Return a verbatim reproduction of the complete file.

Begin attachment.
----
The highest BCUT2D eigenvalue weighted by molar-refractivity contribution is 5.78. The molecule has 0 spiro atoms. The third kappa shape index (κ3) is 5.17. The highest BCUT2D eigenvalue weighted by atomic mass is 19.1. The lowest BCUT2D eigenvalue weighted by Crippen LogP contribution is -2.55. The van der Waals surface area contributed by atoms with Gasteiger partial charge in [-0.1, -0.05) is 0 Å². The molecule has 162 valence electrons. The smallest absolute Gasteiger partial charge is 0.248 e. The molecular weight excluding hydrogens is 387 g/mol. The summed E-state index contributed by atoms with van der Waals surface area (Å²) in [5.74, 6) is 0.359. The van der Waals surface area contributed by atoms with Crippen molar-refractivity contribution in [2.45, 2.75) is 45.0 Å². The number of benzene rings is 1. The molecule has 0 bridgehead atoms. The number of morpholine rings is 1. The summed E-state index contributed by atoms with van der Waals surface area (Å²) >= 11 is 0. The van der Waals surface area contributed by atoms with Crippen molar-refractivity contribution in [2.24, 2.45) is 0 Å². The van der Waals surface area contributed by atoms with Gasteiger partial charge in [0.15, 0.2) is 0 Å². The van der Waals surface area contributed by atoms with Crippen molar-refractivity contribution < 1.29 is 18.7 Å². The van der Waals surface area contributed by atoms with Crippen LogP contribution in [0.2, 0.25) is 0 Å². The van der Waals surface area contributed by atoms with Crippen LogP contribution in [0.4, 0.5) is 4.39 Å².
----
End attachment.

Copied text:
The highest BCUT2D eigenvalue weighted by molar-refractivity contribution is 5.78. The molecule has 0 spiro atoms. The third kappa shape index (κ3) is 5.17. The highest BCUT2D eigenvalue weighted by atomic mass is 19.1. The lowest BCUT2D eigenvalue weighted by Crippen LogP contribution is -2.55. The van der Waals surface area contributed by atoms with Gasteiger partial charge in [-0.1, -0.05) is 0 Å². The molecule has 162 valence electrons. The smallest absolute Gasteiger partial charge is 0.248 e. The molecular weight excluding hydrogens is 387 g/mol. The summed E-state index contributed by atoms with van der Waals surface area (Å²) in [5.74, 6) is 0.359. The van der Waals surface area contributed by atoms with Crippen molar-refractivity contribution in [2.45, 2.75) is 45.0 Å². The number of benzene rings is 1. The molecule has 0 bridgehead atoms. The number of morpholine rings is 1. The summed E-state index contributed by atoms with van der Waals surface area (Å²) >= 11 is 0. The van der Waals surface area contributed by atoms with Crippen molar-refractivity contribution in [2.24, 2.45) is 0 Å². The van der Waals surface area contributed by atoms with Gasteiger partial charge in [0.15, 0.2) is 0 Å². The van der Waals surface area contributed by atoms with Crippen molar-refractivity contribution < 1.29 is 18.7 Å². The van der Waals surface area contributed by atoms with Crippen LogP contribution in [0.2, 0.25) is 0 Å². The van der Waals surface area contributed by atoms with Crippen LogP contribution in [0.4, 0.5) is 4.39 Å².